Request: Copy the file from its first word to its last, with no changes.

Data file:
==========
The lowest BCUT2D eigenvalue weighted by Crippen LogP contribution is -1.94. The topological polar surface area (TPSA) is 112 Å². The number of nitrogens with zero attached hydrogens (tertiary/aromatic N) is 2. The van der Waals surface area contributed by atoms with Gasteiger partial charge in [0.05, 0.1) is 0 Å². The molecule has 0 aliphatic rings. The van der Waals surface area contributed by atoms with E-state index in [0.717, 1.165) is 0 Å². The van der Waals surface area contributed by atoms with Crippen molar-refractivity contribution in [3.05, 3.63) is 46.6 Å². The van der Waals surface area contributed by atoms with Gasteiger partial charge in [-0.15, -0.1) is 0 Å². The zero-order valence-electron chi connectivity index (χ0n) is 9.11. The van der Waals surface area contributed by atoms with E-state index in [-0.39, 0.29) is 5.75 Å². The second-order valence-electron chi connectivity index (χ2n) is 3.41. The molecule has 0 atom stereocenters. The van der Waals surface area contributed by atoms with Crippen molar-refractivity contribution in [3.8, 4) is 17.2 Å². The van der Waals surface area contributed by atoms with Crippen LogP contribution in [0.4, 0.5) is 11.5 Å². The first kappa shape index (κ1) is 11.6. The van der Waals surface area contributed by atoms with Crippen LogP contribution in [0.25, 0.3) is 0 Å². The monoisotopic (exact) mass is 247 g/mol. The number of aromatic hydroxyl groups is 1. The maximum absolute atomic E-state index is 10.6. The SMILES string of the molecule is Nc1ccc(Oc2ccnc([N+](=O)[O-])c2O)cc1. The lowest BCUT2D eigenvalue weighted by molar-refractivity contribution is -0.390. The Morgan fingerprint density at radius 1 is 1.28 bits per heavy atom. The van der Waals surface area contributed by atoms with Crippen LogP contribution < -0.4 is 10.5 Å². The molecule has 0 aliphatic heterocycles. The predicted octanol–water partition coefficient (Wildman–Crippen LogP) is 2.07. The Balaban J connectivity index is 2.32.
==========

The lowest BCUT2D eigenvalue weighted by Crippen LogP contribution is -1.94. The topological polar surface area (TPSA) is 112 Å². The number of nitrogens with zero attached hydrogens (tertiary/aromatic N) is 2. The van der Waals surface area contributed by atoms with Gasteiger partial charge in [0.05, 0.1) is 0 Å². The molecule has 0 aliphatic rings. The van der Waals surface area contributed by atoms with E-state index in [0.717, 1.165) is 0 Å². The van der Waals surface area contributed by atoms with Crippen molar-refractivity contribution in [3.05, 3.63) is 46.6 Å². The van der Waals surface area contributed by atoms with Gasteiger partial charge in [-0.15, -0.1) is 0 Å². The zero-order valence-electron chi connectivity index (χ0n) is 9.11. The van der Waals surface area contributed by atoms with E-state index in [-0.39, 0.29) is 5.75 Å². The second-order valence-electron chi connectivity index (χ2n) is 3.41. The molecule has 0 atom stereocenters. The van der Waals surface area contributed by atoms with Crippen molar-refractivity contribution in [3.8, 4) is 17.2 Å². The van der Waals surface area contributed by atoms with Crippen LogP contribution in [0.4, 0.5) is 11.5 Å². The first kappa shape index (κ1) is 11.6. The van der Waals surface area contributed by atoms with Crippen LogP contribution in [0.25, 0.3) is 0 Å². The monoisotopic (exact) mass is 247 g/mol. The number of aromatic hydroxyl groups is 1. The maximum absolute atomic E-state index is 10.6. The SMILES string of the molecule is Nc1ccc(Oc2ccnc([N+](=O)[O-])c2O)cc1. The lowest BCUT2D eigenvalue weighted by molar-refractivity contribution is -0.390. The Morgan fingerprint density at radius 1 is 1.28 bits per heavy atom. The van der Waals surface area contributed by atoms with Crippen LogP contribution < -0.4 is 10.5 Å². The molecule has 0 aliphatic heterocycles. The predicted octanol–water partition coefficient (Wildman–Crippen LogP) is 2.07. The Balaban J connectivity index is 2.32.